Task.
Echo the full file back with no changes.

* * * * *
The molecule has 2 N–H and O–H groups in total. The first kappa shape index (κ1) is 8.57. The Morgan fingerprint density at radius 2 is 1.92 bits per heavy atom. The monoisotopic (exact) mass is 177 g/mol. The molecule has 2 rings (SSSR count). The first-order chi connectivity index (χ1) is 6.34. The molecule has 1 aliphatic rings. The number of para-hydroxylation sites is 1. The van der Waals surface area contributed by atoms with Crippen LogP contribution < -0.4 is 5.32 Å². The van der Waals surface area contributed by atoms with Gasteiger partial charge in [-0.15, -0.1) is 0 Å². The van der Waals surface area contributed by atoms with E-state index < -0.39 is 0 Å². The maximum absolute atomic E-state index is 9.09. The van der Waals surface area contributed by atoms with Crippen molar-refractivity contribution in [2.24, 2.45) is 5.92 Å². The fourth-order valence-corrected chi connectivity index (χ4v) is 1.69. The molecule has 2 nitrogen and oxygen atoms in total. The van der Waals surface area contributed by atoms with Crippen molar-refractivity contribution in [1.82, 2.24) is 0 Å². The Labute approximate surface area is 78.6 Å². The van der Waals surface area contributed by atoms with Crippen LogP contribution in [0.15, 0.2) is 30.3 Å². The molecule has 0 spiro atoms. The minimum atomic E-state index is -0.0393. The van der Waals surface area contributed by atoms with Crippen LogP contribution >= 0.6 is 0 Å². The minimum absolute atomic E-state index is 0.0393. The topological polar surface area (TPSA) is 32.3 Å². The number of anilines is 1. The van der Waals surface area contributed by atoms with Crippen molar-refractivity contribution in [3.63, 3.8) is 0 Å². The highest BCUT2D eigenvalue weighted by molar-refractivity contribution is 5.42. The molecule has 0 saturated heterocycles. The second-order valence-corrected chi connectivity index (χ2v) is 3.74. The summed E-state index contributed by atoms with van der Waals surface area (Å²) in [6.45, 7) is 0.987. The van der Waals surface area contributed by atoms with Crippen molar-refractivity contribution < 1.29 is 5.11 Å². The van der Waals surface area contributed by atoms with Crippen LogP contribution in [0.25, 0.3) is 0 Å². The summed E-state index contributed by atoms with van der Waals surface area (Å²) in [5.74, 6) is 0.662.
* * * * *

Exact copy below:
The molecule has 2 N–H and O–H groups in total. The first kappa shape index (κ1) is 8.57. The Morgan fingerprint density at radius 2 is 1.92 bits per heavy atom. The monoisotopic (exact) mass is 177 g/mol. The molecule has 2 rings (SSSR count). The first-order chi connectivity index (χ1) is 6.34. The molecule has 1 aliphatic rings. The number of para-hydroxylation sites is 1. The van der Waals surface area contributed by atoms with Crippen LogP contribution < -0.4 is 5.32 Å². The van der Waals surface area contributed by atoms with Gasteiger partial charge in [-0.15, -0.1) is 0 Å². The van der Waals surface area contributed by atoms with E-state index < -0.39 is 0 Å². The maximum absolute atomic E-state index is 9.09. The van der Waals surface area contributed by atoms with Crippen molar-refractivity contribution in [2.24, 2.45) is 5.92 Å². The fourth-order valence-corrected chi connectivity index (χ4v) is 1.69. The molecule has 2 nitrogen and oxygen atoms in total. The van der Waals surface area contributed by atoms with Crippen molar-refractivity contribution in [1.82, 2.24) is 0 Å². The Labute approximate surface area is 78.6 Å². The van der Waals surface area contributed by atoms with Crippen LogP contribution in [0.15, 0.2) is 30.3 Å². The molecule has 0 spiro atoms. The minimum atomic E-state index is -0.0393. The van der Waals surface area contributed by atoms with Crippen LogP contribution >= 0.6 is 0 Å². The minimum absolute atomic E-state index is 0.0393. The topological polar surface area (TPSA) is 32.3 Å². The number of anilines is 1. The van der Waals surface area contributed by atoms with Crippen molar-refractivity contribution in [3.63, 3.8) is 0 Å². The highest BCUT2D eigenvalue weighted by molar-refractivity contribution is 5.42. The molecule has 0 saturated heterocycles. The second-order valence-corrected chi connectivity index (χ2v) is 3.74. The summed E-state index contributed by atoms with van der Waals surface area (Å²) in [6.45, 7) is 0.987. The van der Waals surface area contributed by atoms with Crippen molar-refractivity contribution < 1.29 is 5.11 Å². The van der Waals surface area contributed by atoms with Crippen LogP contribution in [0.25, 0.3) is 0 Å². The summed E-state index contributed by atoms with van der Waals surface area (Å²) in [5.74, 6) is 0.662.